No Culture in the Cockpit Please!

“It is a common error to attribute this irreducibility of difference to the influence of ‘culture’, or more precisely to the exclusive relationship each individual is supposed to have with ‘his’ culture.”
– Jean-Francois Bayart, The Illusion of Cultural Identity

When unfortunate accidents happen, like plane crashes, people sit on the edges of their (cultural) seats to await the official word regarding how the mishap took place and what could have prevented such a casualty from occurring. This may be especially true when fatalities are involved. Unforeseen mechanical errors are a bit easier to swallow and stomach than outright human error and oversight, although human im/precision is already involved in ensuring that equipment works safely.

After finding no hints of equipment failure after initial review, the National Transportation Safety Board (NTSB) seems to be taking a more “cultural” turn with their investigation into the recent Asiana Airlines Flight 214 crash at San Francisco International Airport. Investigators are raising questions of whether there might be a possible correlation between a certain kind of Korean culture of “deference” and “subordination to superiors” and the crash. To further explore this, CNN sent reporter Kyung Lah—who might self-identify as Asian—to investigate whether or not “culture” and “cultural factors” played a role in the crash.

The “cultural turn” in the NTSB investigation is being touted as a look into “cockpit communication and culture” suggesting that a certain kind of authoritarian and deferential disposition might have caused the crash and possibly even others in the past (Flight 801 in 1997 and 8509 in 1999 are two suggested as possibilities). The clip notes that although Korean aviation today has safety standards that are rated among the highest in the nation, those standards might still be hindered and hampered by “a hierarchical culture” which leads subordinates to remain silent in the face of higher ups even when safety is in question.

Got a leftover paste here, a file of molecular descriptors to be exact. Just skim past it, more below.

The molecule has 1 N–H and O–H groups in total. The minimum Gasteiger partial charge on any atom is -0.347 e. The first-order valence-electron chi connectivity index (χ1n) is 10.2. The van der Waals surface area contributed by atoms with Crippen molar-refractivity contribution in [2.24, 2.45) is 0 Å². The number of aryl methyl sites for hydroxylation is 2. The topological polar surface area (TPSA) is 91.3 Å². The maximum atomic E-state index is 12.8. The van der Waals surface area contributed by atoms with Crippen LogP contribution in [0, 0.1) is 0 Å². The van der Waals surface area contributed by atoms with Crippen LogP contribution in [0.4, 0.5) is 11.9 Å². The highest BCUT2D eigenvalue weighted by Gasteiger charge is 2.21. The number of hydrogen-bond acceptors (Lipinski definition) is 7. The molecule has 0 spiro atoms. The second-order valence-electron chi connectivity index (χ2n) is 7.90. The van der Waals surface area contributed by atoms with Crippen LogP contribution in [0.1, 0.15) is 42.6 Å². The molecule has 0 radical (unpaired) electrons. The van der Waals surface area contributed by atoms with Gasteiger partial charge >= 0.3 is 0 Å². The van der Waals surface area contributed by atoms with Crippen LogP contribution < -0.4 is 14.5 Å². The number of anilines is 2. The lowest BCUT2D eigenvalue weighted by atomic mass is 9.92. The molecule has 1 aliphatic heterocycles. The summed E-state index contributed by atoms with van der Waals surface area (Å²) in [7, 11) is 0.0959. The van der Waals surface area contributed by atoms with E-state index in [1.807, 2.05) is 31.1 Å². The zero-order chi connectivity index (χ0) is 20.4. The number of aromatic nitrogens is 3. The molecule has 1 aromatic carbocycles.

Despite the fact that this was the co-pilot’s first landing with just thirty-five hours of experience in that type of aircraft, Korean cock-pit culture seems to be weighing more heavily for concern than other possible causes. In this segment, Aviation Safety expert from USC, Najmedin Meshkati, is interviewed and goes on to suggest that hierarchical culture can lead subordinates to remain silent in the face of superiors even when safety is in question, noting that these types of practices are part and parcel of the “unspoken rules of Korean culture.”

To further support this thesis, CNN interviewed flight attendant Lee Yoon Hee who notes that after the plane skidded on the runway she went to the captain and asked, “Are you okay, captain?” He replied, “Yes I am okay.” She then asked if she should perform an evacuation and he told her to wait.  Visibly perturbed, CNN’s Kyung Lah ends the segment with a word of caution, “it is important to remember that we don’t know what happened in the cockpit,” noting that this is a “black eye” for Koreans who feel closely connected to their products, like Samsung, and thus are feeling the global weight of this incident. Here, the dispatched journalist continues in the construction of Korean culture vis-à-vis conveying pride and disappointment on behalf of Koreans “back home.”